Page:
As a second example, take the social results of these developments. In Life Without Father (Free Press 1996), the sociologist David Popenoe provides detailed evidence that children who lack a father in their lives (preferably their biological father) have significantly worse prospects. What Popenoe calls the ‘human carnage of fatherlessness’ is generated by a lack of distinctively male parenting styles. Men tend to encourage risk-taking, competition and independence in their children, and also tend to provide more consistent and effective forms of discipline. Children deprived of male parenting suffer in terms of academic achievement, health, financial security, empathy (perhaps counter-intuitively), and general psychological stability. Worst of all, perhaps, boys raised without fathers are far more likely to engage in delinquent and violent behaviours as they grow up, while girls are far more likely to be promiscuous (with teen pregnancy a heightened risk). Other sources strongly corroborate this evidence.1 Nevertheless, liberals persist in obscuring the connection between the above social pathologies and the growing epidemic of fatherlessness. Families must be allowed (even encouraged) to take a variety of forms, they hold, even ones that exclude fathers in principle, and divorce law must be liberalised to ensure that adult freedoms are preserved at all costs.

As a third example, take the recent moral outrage sparked in liberal societies by media reports of paedophilia and rape. Such sexual behaviours are greeted by campaigns of ‘zero tolerance’ – in societies that pride themselves, ironically enough, on erecting tolerance as a central value. The salient contradiction here lies not, however, between tolerance in principle, and intolerance in practice. After all, tolerance as a political value is not absolute, and liberal societies are not committed to its being so. The salient contradiction lies, once again, in the fact that liberalism is itself largely to blame for what it condemns. For it is liberals who have made sure that schools do not engage in any substantial formation of the sexual person. Instead, ‘sex ed.’ consists in little more than teaching sexual techniques, with the added requirement that any sexual encounters must be consensual. But this is woefully inadequate in the absence of any wider shaping of the sexual drives, or of any wider inculcation of cultural practices surrounding sex and marriage. It is precisely such shaping and inculcation which is dubbed ‘illiberal’, and hence gets pushed off the political agenda.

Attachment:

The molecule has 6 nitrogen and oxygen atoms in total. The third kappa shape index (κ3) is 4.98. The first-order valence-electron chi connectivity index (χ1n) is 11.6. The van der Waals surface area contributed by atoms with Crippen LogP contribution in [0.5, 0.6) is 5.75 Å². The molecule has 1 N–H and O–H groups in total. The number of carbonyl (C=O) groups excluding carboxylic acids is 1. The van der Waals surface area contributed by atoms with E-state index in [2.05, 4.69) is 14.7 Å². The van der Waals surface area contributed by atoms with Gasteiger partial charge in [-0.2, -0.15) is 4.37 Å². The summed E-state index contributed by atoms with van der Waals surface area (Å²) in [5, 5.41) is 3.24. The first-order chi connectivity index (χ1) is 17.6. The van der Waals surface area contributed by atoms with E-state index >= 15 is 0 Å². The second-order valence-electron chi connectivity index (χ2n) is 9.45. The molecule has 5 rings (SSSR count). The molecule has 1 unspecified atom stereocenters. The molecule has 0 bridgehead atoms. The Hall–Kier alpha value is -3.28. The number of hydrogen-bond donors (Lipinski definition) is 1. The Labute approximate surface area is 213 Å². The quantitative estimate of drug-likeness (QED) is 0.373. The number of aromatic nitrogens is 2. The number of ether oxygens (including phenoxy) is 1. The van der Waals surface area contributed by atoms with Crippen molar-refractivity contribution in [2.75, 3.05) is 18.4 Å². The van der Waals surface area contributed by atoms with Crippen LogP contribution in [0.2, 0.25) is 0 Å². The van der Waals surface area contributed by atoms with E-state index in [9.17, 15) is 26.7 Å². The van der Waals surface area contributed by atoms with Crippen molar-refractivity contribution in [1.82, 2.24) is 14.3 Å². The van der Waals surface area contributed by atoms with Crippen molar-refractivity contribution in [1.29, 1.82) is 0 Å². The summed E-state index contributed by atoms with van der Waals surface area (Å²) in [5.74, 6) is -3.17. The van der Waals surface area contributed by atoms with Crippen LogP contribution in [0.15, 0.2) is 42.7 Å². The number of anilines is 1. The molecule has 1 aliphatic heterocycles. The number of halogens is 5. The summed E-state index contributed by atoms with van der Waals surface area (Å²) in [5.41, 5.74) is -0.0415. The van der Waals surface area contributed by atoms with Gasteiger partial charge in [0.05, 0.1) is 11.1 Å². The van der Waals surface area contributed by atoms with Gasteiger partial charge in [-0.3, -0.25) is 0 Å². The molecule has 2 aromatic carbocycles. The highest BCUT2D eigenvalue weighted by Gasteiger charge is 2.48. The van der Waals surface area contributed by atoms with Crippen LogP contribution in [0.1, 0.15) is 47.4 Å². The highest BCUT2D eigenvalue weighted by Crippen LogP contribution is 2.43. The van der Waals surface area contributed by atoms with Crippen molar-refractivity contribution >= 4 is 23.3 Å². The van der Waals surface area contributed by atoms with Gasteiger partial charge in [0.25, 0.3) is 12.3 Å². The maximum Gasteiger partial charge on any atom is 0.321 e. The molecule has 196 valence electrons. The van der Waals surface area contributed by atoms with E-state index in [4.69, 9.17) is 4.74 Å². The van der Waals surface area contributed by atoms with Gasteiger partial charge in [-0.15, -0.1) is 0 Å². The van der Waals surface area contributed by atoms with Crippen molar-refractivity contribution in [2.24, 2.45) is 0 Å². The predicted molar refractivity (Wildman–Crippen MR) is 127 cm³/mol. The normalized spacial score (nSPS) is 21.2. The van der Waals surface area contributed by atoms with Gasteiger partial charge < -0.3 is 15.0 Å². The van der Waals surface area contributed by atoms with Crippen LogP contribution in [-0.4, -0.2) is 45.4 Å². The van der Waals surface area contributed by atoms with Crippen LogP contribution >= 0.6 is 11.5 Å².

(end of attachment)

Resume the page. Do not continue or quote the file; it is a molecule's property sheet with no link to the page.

All in all, then, I have argued that phenomena liberals decry – such as fatherly irresponsibility, violence among young men, and sexual abuse – are (at least) exacerbated by, or (at most) caused by liberal policies themselves. Liberalism trumpets its commitment to freedom, and the ‘equal’ distribution thereof, but this highly abstract and insufficiently textured axiology is simply incapable of yielding a sustainable raft of social policies. Instead, what happens all too often is that liberal policy-makers grant freedoms in one area, which sooner or later generate chaos and collapse in others. There then ensue claims of outrage, and/or deflection of blame from the root causes and conditions of such chaos and collapse – viz. liberal policies themselves. This pattern of what could be called ‘disguised destruction’ has only got worse since liberalism gained a strong foothold in the relatively rich, industrialised world. It is a social psychological question of some moment why this pattern has not been more widely recognised, and why (where it has been recognised) it has been allowed such free rein, not encountering more rigorous opposition. But that is a topic for another occasion.

  1. See, for example, the biologically-grounded evidence in ‘Mother Bodies, Father Bodies’, eds K. K. Kline and W. Bradford Wilcox (Institute for Family Studies 2014), and the devastating social statistics provided by ‘Fathers for Life’.


  1. Would this apply to merely left liberalism (that I’d argue tries to construct a conception of the good in tolerance itself) or right liberalism as well?